Mom and I had our own separate living quarters, the guest house off to the side of the sprawling 14,000 square foot landscape, Mia and Mia called home. Otherwise known as the “Mia & Mia Compound.” We each had our own bathroom and bedroom, in our own sanctuary to start anew. Though I was already used to being pleasantly spoiled by the woman who always made sure to tuck me in with freshly washed and warm sheets, the new Egyptian cotton, 650 thread-count was beyond amazing. Without Dad it wasn’t exactly paradise. But having Mom around to enjoy some of it with, made it my own personal Neverland.

As a curious young man, I roamed the main house often. I spent the first few weeks pervading our new ample dwelling – inspecting, admiring and sitting on every piece of furniture I could find. Come to think of it, I never quite fully achieved that undertaking to completion. Elder Mia’s infinite furniture collection consisted of any and everything antique and Victorian. It was like stepping into an interior design spread – pages ripped from an Architectural Digest magazine. I would spend hours shuffling through her wardrobe, in which my mother meticulously took care of as well. One night, after playing dress up and rummaging through the books in the library, which all amazingly turned out to be book boxes, I accidentally fell asleep in one of Elder Mia’s beaded gowns. I woke up to find her grabbing a pair of shears and cutting the full length garb off of me, delicately conforming it around me, to fit my small frame.

“If I had a daughter….” she said, “….that’s what she should look like in it.”

I never knew whether or not to be flattered, as truth be told – she already did have a daughter. And from my opinion, was quite beautiful, despite being robust. They shared more than just a name, they shared each other's humor. For anyone listening in on an everyday conversation they may exchange, would think they were rivals, and found their relationship irregular. Most people thought it strange already, to have a daughter of the same name, yet when men name their sons Junior, no one ever bats an eye. I always found it endearing, regardless of Elder Mia’s reasoning for imparting her name.

I rarely saw Mia. It wasn’t until about a month of living there, when I caught Mia dancing and singing to Samantha Fox’s hit “I Wanna’ Have Some Fun,” in front of the incredibly large hallway mirror. It wasn’t intentional, but I howled so loud and hard that she ran off, to be back in her solitude. I was sad because I enjoyed it immensely. It seemed that she stayed locked up in her room alone for periods at a time, hidden from all the luxuries she grew so resentful of. I would have never known it then, but now I can understand why. There was no normalcy for her. Her educational experience was limited to homeschooling, and up until she was nine – she was bathed by strange black mammies. Not to mention the endless stalking from Kirk Douglas.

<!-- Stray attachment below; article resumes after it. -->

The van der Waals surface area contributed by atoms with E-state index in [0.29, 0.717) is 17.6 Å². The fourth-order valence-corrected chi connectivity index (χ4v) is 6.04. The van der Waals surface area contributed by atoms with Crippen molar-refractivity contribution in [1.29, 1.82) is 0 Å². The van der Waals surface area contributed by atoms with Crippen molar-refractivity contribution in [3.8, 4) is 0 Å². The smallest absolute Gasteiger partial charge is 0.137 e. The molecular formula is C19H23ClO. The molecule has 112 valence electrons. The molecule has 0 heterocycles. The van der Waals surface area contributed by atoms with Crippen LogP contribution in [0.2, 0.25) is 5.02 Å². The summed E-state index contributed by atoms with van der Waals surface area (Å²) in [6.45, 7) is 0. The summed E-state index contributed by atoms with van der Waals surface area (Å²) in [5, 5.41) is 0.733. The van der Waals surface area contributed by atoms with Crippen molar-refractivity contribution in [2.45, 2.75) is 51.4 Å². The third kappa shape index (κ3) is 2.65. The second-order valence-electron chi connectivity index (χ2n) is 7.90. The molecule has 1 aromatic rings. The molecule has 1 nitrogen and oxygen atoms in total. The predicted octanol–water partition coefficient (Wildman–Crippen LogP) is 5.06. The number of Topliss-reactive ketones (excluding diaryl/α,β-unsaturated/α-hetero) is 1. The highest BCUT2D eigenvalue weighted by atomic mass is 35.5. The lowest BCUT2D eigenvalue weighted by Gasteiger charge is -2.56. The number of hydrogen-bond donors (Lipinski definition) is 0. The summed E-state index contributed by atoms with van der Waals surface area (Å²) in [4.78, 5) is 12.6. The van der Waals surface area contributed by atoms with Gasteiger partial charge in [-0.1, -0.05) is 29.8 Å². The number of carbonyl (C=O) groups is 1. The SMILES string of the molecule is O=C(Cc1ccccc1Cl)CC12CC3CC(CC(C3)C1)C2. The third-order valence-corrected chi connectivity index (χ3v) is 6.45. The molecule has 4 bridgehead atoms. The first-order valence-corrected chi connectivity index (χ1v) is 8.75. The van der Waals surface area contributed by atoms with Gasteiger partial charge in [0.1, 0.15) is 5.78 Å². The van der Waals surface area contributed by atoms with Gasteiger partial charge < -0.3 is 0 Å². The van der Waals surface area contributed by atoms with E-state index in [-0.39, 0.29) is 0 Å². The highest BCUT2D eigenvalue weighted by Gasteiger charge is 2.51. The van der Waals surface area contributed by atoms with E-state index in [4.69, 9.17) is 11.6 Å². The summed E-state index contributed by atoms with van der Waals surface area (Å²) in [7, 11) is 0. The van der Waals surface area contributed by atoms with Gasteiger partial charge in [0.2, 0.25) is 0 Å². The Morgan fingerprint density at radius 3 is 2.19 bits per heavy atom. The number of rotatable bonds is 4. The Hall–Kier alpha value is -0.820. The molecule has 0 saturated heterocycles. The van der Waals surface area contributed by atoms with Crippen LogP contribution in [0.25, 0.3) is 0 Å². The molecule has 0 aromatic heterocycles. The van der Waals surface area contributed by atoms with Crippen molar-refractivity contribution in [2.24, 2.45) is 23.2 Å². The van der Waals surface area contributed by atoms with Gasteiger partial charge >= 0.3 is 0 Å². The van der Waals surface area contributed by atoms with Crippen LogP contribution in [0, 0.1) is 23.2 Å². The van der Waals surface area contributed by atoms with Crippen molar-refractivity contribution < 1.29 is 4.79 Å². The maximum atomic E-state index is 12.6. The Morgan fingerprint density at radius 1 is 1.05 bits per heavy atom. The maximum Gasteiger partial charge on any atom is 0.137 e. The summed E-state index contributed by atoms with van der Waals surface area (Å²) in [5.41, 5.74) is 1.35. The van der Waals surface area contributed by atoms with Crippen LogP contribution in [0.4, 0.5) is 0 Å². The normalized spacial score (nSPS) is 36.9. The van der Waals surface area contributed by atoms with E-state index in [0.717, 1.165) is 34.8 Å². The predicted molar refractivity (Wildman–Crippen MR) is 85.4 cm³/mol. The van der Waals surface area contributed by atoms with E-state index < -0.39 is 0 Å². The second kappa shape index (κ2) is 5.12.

He remained a regular at the estate, and couldn’t help but to wish he could have a slice of that seventeen-year-old virginal pie. Mia was no virgin of course, but I wasn’t going to tell him that. Though it was rather creepy to have a seventy-two year-old man roam free in a house full of supple kids, outwardly, he posed little harm. Again, Mia already lost her virginity by then, so Kirk really had nothing to look forward to.

It was at the tender age of eight, when Mia found out the true meaning of love, and believe it or not, it wasn’t with a man. It was Little Richard in fact, who first gave Lil’ Mia a good fisting. However gross that may sound, it was actually an accident. Richard could never keep his sweaty paws off of a well-made, appliqué lace, and on that day, Mia was wearing a heap full of it. As soon as she bent down to pick up her first cigarette, and as Little Richard followed in for a closer inspection, he smashed right into her pelvis. At first Lil’ Rich thought he was fist deep in a lump of samples, not the lumps inside of her, but shrieked and ran away at the first sight of blood. Little Richard couldn’t stand to think what it would have taken to remove that awful stain from her garment. Mia on the other hand, did the only sensible thing she could do in that situation, and topped the experience off with the cigarette she had her eye on.